In El Salvador, the US provided over $300 million a year in arms and training for almost a decade. The Pentagon through its advisory missions, in collaboration with local landlords and generals, financed and forcibly recruited thousands of peasants into death squad ‘civilian militias’ to assassinate local movement activists and terrorize farm workers’movements and trade union organizations. Under imperial military pressure the leaders of the major Central American guerrilla organizations signed on to a peace agreement. The “peace accords” retained the US collaborator regimes in power and the promised social reforms were never implemented. As a result, the homicide rate skyrocketed. The discharged guerrilla militants and unemployed right wing militia members, armed and trained, and with no future, became the bases for gangs, drug and people traffickers, kidnappers and extortionists. The number of people who were annually killed in violent crime (1991-2011) exceeded the number who died each year during the revolutionary struggle (1979-1990).
Having successfully blocked the prospects of positive socio-economic transformations in wealth, land ownership, the judicial system and allocation of public investments, the US pushed for neo-liberal ‘free trade agreements’ which further decimated small farmers and retail commerce. Mass outmigration and crime became the ‘roads out of poverty’ in the aftermath of imperial intervention. Violent crime became so pervasive that the business elites of the US and Central America were hesitant to invest and profit from the low wages and the unemployed who crowded the labor market. The cost of hiring private security armies to protect upscale neighborhoods, business operations, country clubs, and exclusive restaurant and leisure centers became prohibitive. Faced with the “unfavorable climate for business” created by the very same pro-business Pentagon intervention, after two decades of murder and mayhem, the World Bank intervened. The World Development Report (WDR) for 2010 (published in 2011) focuses on the theme of “conflict, security and development”. The Report proposed a series of measures to lessen what it calls “mass violence”. The Report was taken up and elaborated in the Financial Times (4/27/11 p. 9) by Martin Wolf in an article titled “Remove the scourge of conflict”. The Report and Wolf provide time series data between 1999-2009 showing the vertical growth of “criminal violence after civil wars”; time series data show that countries with high poverty rates based on the (percent of population with income below $1.25 per day) have experienced greater violence than those with low poverty rate; time series data show that greater ‘violence’ reduced real GDP growth.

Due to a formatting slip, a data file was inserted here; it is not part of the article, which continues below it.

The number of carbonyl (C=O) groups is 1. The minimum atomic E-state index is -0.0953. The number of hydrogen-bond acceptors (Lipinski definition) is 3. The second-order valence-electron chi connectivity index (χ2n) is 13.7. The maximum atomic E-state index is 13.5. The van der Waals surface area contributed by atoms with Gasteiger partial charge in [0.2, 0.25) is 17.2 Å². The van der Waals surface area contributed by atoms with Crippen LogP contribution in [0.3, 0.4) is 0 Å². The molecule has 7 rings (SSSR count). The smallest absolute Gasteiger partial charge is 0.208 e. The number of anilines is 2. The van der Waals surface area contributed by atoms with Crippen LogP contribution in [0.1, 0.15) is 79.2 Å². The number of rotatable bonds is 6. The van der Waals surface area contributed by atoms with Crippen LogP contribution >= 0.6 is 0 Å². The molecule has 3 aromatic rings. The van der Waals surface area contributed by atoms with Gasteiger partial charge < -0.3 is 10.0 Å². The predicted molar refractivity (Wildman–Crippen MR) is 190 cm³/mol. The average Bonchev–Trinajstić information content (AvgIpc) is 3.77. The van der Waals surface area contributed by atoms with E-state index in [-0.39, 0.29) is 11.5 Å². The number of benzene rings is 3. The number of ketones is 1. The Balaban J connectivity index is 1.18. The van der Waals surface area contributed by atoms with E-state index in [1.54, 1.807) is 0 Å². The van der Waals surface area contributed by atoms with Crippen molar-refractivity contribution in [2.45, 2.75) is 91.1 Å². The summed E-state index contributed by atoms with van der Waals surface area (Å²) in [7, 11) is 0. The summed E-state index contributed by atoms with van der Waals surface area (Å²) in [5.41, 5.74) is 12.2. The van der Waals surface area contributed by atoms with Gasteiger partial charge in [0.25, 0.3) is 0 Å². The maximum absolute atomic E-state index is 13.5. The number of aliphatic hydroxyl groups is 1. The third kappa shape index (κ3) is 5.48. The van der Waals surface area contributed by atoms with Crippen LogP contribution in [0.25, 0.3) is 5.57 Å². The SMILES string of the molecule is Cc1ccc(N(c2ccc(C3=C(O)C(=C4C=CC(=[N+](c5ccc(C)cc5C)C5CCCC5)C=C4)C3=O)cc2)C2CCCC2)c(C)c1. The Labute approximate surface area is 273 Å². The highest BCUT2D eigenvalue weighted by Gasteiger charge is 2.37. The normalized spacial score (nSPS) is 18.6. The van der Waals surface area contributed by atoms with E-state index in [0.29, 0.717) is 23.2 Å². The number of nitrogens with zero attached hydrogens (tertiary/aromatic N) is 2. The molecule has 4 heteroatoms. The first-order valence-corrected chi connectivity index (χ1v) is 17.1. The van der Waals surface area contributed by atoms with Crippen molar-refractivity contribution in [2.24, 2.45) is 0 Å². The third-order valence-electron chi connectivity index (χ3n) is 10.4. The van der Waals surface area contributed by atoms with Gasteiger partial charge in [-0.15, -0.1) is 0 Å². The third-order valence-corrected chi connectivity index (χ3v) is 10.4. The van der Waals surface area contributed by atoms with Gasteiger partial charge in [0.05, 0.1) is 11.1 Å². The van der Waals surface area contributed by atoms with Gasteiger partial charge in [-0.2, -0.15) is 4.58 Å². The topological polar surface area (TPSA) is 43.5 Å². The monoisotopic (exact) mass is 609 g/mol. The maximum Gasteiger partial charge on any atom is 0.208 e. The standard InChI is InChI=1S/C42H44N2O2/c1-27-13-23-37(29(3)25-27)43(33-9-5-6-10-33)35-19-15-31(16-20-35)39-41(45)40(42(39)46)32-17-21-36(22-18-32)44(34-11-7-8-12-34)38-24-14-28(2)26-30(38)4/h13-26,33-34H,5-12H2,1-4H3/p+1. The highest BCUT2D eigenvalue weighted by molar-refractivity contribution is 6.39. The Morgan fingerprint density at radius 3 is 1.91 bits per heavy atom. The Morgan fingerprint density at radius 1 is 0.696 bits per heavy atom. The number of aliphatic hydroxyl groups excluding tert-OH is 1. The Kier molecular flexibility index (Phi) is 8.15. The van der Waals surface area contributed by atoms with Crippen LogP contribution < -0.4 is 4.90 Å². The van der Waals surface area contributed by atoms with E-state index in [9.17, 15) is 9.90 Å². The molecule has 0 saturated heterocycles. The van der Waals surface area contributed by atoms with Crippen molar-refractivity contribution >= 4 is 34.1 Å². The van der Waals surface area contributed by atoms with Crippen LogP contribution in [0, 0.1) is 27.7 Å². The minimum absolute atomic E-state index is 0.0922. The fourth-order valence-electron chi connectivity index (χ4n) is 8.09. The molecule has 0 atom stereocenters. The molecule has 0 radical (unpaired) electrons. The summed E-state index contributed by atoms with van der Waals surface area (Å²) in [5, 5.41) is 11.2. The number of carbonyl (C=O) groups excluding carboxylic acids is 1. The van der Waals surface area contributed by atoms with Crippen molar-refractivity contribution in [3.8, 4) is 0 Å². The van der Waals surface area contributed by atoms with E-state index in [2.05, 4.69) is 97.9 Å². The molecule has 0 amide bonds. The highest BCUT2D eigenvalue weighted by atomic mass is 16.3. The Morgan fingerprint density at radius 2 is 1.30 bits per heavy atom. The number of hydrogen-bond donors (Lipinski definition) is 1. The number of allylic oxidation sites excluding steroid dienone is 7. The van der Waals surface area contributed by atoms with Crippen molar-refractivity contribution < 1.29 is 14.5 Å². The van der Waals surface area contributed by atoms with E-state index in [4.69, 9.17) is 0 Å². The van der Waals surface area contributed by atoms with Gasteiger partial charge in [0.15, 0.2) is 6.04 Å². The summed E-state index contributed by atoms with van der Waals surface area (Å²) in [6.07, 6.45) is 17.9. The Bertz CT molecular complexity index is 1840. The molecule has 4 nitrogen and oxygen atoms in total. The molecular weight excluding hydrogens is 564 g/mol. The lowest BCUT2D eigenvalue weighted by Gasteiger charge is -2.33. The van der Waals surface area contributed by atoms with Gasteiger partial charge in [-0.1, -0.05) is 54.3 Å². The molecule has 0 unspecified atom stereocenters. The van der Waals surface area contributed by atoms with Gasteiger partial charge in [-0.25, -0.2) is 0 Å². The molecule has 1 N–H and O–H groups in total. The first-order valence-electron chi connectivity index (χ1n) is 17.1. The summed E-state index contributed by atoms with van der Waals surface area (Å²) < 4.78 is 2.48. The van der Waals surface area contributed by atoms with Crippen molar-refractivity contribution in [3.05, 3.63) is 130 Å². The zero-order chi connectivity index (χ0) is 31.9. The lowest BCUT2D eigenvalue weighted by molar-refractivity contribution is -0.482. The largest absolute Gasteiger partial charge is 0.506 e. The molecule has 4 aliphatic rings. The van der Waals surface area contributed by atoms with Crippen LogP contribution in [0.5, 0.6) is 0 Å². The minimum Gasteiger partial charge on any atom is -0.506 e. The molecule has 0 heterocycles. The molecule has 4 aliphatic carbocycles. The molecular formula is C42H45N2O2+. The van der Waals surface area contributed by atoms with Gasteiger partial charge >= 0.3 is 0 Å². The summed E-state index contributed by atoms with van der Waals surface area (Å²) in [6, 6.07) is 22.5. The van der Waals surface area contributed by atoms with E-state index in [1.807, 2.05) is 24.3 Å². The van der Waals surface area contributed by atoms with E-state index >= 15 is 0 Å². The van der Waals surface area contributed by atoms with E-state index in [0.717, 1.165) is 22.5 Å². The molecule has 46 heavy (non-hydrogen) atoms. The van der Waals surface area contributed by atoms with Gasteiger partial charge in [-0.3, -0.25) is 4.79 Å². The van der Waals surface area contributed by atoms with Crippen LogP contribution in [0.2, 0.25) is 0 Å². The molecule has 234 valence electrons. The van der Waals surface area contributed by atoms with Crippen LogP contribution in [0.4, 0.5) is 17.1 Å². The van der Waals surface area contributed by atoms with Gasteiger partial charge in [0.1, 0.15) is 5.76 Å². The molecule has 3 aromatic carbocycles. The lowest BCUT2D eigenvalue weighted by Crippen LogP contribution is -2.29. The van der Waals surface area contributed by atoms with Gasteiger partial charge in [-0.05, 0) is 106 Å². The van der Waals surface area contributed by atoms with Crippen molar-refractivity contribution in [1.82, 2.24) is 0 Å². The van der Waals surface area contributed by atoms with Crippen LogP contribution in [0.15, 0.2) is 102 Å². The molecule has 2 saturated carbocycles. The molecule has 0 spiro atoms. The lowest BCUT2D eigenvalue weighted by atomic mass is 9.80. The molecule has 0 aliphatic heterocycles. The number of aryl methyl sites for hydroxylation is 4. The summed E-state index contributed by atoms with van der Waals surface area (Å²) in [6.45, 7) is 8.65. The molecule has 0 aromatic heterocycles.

Both the WB Report and the Financial Times fail to identify the true nature of the ‘violent conflict’, the principle source of violence and the foreign and domestic elite economic policies which deepen and prolong ‘violence’.
In the case of Central America, particularly El Salvador, Guatemala, Nicaragua and Honduras, the WB and Financial Times resort to vacuous generalization to avoid discussing the massive military role of US imperialism in promoting large scale, long term violence in the countries. Instead the FT strikes a phony philosophical note “man is a violent animal” (Alas). In fact imperialist rulers are violent animals; especially with regard to poor countries attempting to free themselves of US backed oligarchies. To their discredit the WB and FT obfuscate the data by claiming that the deaths were a product of “civil wars”.